He describes the persimmon tree as an equilibrium of weight and colour, a tree Gauguin would have liked. They stand at the bottom of her garden. The wet branches are clotted with scathing orange balls you could plunge a finger into and it would come out sullied with orange jelly, like you were poking inside breasts.
In her language the fruit is called caco. There is no path between the two words.
They go to a concert which is King Arthur by Handel. When the King dies in the snow she can feel the capitulation of the army of her cells and the oozing inertness of her body.
After the concert he collects their coats. His phone rings and he stands on the ruffled carpet of the auditorium with his phone cupped to his ear.
In the car he tells her that his son has a disease and he will fly back to his country tomorrow. The disease is in its early stages and curable. He says he will stay there as long as it takes the boy to fight this malady.
How she misses him already. It’s like a tourniquet applied to thrusts of blood.
Corinne Blekker was a busy ambulance worker who had seen many deaths, sheer escapes from death and not-at-all deaths in her district of Beaune. After work she would come home and lift off her heavy orange coat and hang it in the hallway, and feed her mewing cat before she scooted her out into the tangled yard. If it had been a night shift, she would shower and crawl naked into bed with Matthias, whom she would arouse as he turned and groaned. After all those needles and emergency incisions and oxygen masks making amphibians of elderly faces, Corinne delighted in the robust life of Matthias’ member, its disregard for the rest of his grumpy body and the fresh tragedies she saw every night. Corinne was blonde and chesty and an ex-skier, so often a mildly-injured man – say a street fight or a fall down stairs – would interpret her coercive eyes and gentle questions as womanly interest in his person, when it was not.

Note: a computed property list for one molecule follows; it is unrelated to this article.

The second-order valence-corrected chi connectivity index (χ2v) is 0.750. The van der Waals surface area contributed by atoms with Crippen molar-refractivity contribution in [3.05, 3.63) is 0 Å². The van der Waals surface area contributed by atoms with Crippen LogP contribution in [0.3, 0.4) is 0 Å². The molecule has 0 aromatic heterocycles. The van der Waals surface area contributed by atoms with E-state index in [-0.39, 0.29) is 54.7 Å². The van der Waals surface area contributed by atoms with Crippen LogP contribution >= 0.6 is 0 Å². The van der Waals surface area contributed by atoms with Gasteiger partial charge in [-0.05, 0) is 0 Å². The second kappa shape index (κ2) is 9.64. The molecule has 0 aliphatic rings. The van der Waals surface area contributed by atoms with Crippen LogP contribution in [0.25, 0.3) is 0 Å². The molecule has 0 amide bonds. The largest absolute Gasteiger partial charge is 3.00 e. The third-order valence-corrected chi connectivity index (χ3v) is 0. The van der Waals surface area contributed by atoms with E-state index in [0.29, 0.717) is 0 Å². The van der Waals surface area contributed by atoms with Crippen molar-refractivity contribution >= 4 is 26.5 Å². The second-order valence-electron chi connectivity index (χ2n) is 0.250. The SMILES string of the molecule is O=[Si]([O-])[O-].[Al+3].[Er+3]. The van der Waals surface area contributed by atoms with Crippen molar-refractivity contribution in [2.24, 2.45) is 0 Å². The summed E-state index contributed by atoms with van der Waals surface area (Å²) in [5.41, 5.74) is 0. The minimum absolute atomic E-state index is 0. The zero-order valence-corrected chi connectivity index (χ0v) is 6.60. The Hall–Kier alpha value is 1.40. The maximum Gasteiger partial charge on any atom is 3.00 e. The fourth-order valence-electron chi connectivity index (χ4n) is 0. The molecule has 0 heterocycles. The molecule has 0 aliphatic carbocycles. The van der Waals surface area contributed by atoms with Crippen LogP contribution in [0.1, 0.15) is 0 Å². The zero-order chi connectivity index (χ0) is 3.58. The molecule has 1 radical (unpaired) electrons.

He says My Family and the furthest reaches of your organism, regions that have dwelled in peace within your being as an undiscovered species, are incinerated by light. He says, My Family, and you are awash outside a citadel where the walls run into the sky and these are walls that would repel you with a charge, send you smashing across a room.
He says My Family, and you know you have reached your last bastion of hope, and there will be further chains, and no water.
He says My Family and you remember you were once chaste.
He says, My Family, and you imagine the song of their flesh, her cries, his body sweeping, their original compulsion; the shifted radiance, the old radiance.
He says My Family and you wonder how that pointing of his body felt within the sleeve of yours.
He says My Family and you remember feeling wishful, all intuition jammed.
Catherine McNamara grew up in Sydney, ran away to Paris at twenty-one to write, and ended up in West Africa running a bar. Her collection Pelt and Other Stories was long-listed for the Frank O’Connor Award and semi-finalist in the Hudson Prize. Her work has been Pushcart-nominated and published widely in the U.K. and Europe. She lives in Italy.
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